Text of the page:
I wouldn’t necessarily advocate trying to dump the database out of the object model ala NEO either. I’ll compromise with you and say there’s no reason you couldn’t happily shape the domain model and the database model at the same time, but I’ll never agree with database first on anything but reporting applications.


  • Frans Bouma

    DevPrime: I don’t understand what you mean with:
    “So there is in fact a big disconnect between domain entity classes and domain entity database objects, bigger than just the relational-to-object rift. It’s a huge mistake to assume that anyone *should* map objects to tables or views one-to-one for many reasons.”
    The reason I don’t understand it is that you apparently use 2 different definitions of ‘entity’ which simply has 1 definition, the one it has had since the late 70’ies.

    An entity instance, i.e. the DATA forming the entity instance, is the instance of the single entity definition you use in your SYSTEM: e.g. the customer entity definition. That data is for example stored in a table Customer, and in memory the data is loaded into instances of the Customer class. Or perhaps it’s stored in multiple tables, and stored in a single instance of a single class.

    Does that matter? No not a single bit, because they’re conceptually the same thing. THAT’S why you can map one onto the other. Your argument implies that o/r mapping isn’t even possible.

    Everyone who claims there’s a big disconnect between entity classes and entity data in the DB has no clue whatsoever what an entity is in the first place.

  • Frans Bouma

    If you think starting with classes is any different than starting with an NIAM/ORM model which is transfered into E/R for tables you’re clearly mistaken: they both describe the same concepts: entities and relations between them, which attributes are in which entity, which entity inherits from which entity, what are the constraints etc. etc.

    So if you reverse engineer a relational model to a model which is at the same level as a NIAM/ORM model (and ORM means ‘Object Role Modelling’ you simply can use that model to create entity classes which comes down to th same things as you would have when you would created the classes by hand first.

    Better yet, if you think you can simply create 500+ entity classes without thinking them through, you’re mistaken as well. No big relational model is created without a proper abstract model, and it’s perfectly doable to get back to that model with a relational schema at hand.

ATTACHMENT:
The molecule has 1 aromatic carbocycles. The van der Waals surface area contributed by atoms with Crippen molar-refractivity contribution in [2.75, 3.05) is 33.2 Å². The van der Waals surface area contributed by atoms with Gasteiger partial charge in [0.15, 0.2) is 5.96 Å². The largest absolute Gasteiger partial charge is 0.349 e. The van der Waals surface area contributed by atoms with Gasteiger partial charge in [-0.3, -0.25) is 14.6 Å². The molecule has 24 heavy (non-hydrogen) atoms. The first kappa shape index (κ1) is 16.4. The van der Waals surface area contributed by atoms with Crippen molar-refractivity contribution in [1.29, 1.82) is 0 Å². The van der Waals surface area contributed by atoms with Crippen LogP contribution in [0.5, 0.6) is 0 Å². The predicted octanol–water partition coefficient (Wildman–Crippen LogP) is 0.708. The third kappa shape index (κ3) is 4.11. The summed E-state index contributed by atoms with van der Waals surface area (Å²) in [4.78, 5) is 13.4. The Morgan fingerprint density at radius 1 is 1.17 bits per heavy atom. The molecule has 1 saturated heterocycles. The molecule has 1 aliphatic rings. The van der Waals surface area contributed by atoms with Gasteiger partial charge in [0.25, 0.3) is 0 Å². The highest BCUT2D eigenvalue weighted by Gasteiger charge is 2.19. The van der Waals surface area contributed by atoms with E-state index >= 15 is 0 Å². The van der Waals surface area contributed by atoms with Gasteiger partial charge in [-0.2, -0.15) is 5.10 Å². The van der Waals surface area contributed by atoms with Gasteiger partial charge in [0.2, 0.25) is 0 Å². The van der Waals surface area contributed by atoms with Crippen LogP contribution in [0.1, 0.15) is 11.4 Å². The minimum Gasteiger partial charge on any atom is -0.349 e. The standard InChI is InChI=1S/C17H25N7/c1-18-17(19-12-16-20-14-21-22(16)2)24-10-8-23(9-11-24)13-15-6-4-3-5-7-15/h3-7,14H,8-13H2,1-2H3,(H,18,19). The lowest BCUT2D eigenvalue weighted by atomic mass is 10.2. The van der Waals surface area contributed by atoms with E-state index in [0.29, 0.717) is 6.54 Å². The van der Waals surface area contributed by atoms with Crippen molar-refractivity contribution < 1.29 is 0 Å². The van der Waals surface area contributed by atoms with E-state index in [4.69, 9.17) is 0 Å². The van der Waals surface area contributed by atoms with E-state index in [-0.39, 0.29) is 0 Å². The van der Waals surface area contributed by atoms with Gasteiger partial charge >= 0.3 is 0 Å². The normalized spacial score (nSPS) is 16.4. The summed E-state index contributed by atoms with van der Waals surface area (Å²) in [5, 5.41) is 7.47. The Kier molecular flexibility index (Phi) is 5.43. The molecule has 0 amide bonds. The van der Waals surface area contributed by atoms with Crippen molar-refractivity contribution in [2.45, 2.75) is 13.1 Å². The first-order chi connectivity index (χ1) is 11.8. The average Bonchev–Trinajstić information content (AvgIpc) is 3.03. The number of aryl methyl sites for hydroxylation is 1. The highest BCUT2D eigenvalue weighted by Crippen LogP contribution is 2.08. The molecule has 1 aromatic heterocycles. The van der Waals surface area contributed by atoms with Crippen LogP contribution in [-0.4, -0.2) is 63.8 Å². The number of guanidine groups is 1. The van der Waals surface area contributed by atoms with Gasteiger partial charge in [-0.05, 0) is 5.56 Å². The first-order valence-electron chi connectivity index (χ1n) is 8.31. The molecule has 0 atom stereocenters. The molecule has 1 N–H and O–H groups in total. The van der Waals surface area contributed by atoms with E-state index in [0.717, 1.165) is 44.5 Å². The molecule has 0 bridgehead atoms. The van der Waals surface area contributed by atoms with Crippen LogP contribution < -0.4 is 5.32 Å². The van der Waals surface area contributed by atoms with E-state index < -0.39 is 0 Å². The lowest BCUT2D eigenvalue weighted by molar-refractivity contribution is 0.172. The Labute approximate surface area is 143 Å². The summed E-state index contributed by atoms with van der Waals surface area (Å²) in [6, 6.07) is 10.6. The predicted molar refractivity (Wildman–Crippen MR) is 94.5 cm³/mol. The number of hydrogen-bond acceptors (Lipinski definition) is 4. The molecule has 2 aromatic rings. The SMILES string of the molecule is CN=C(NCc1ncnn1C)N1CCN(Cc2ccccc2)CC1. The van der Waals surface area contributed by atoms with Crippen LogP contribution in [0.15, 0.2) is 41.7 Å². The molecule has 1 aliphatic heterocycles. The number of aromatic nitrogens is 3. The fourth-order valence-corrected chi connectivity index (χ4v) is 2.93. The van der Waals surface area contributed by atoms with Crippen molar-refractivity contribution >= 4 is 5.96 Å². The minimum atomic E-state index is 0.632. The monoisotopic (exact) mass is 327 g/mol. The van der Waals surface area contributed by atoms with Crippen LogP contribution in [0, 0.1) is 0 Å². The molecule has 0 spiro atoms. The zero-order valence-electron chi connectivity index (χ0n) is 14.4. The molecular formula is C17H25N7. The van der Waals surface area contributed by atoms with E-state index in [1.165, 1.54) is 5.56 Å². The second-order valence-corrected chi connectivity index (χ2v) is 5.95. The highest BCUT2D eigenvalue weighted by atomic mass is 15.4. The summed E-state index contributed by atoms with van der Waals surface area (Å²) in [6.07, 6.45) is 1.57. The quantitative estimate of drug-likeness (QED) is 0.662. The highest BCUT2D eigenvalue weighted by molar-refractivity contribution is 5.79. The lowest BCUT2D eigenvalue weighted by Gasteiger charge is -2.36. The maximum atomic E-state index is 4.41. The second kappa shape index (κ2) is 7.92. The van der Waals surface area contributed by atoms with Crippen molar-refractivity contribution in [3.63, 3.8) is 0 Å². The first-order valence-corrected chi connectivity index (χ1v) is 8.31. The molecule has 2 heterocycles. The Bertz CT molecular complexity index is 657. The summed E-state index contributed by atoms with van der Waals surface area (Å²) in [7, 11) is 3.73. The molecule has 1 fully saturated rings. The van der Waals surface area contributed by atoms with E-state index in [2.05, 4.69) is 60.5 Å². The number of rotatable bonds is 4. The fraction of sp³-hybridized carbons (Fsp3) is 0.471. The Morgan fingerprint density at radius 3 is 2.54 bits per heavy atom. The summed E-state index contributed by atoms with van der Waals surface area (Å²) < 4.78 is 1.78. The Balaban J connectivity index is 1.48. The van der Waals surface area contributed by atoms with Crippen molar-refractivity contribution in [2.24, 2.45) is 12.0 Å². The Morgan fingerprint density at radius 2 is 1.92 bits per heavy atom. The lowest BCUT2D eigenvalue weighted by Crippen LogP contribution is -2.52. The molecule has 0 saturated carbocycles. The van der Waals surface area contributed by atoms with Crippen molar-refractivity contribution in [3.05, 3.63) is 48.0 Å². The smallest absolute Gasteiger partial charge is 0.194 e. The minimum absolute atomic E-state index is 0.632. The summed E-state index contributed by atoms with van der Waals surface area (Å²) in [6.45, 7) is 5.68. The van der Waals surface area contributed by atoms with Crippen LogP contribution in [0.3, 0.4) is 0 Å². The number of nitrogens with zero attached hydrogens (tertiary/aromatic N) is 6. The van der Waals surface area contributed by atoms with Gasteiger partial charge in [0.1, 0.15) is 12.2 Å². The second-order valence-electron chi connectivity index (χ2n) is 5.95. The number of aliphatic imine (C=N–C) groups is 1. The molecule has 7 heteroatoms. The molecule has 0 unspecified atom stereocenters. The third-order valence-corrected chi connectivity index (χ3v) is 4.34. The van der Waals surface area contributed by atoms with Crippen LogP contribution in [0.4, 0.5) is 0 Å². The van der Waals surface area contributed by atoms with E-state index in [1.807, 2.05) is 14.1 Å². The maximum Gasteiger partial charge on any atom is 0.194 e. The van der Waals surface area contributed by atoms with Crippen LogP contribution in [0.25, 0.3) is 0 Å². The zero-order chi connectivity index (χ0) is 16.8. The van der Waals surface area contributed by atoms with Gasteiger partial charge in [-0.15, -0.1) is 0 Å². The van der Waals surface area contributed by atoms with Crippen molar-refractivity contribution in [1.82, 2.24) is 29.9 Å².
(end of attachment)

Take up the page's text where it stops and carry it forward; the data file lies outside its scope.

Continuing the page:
Furthermore, the concept of the entity doesn’t change if you talk about classes or tables, they’re both containers which are physical representations of the entity definitions.

    I wrote an essay about this once, it’s in Jimmy Nilsson’s ADDD&P patterns book as well:

    Oh that Ted Neward article… What a joke. The thing is that the problem is very simple and it doesn’t matter at which side you’re starting, the END RESULT is the same. At least with the proper tools when you’re starting from the db side and with the proper level of knowledge when you’re starting at the classes side.

    So the situation actually is that you start with a set of abstract definitions of entities, which we could define as an entity model, at the level of a NIAM / ORM diagram for example. With that model you can for example create entity classes (if you’re into S&M, you can write them by hand for example for all 500 tables in your system) and you can also create the tables which will contain the entity instances. (You all do know the difference between an entity definition, entity class, entity class instance, and entity instance?)

    So really, I disagree with what you’re trying to say, Jeremy, because your article breaths ‘Don’t start with the database model!!’, while that’s completely not what most o/r mappers do. They reverse engineer the relational model to a higher level, which is the same level on which you’re thinking when you’re creating the entity classes.

    Because, and this is perhaps the hardest part, what’s in the DB and what’s in memory in your entity class instances, that’s THE SAME THING.

  • sahilmalik

    This cannot be used as a one size fits all approach. There may be instances where your main focus is early delivery and rapid application development. In such cases, you want the two to be as closely aligned to each other, in fact constrain the DB design to a specific set of rules, so the application can be delivered quicker.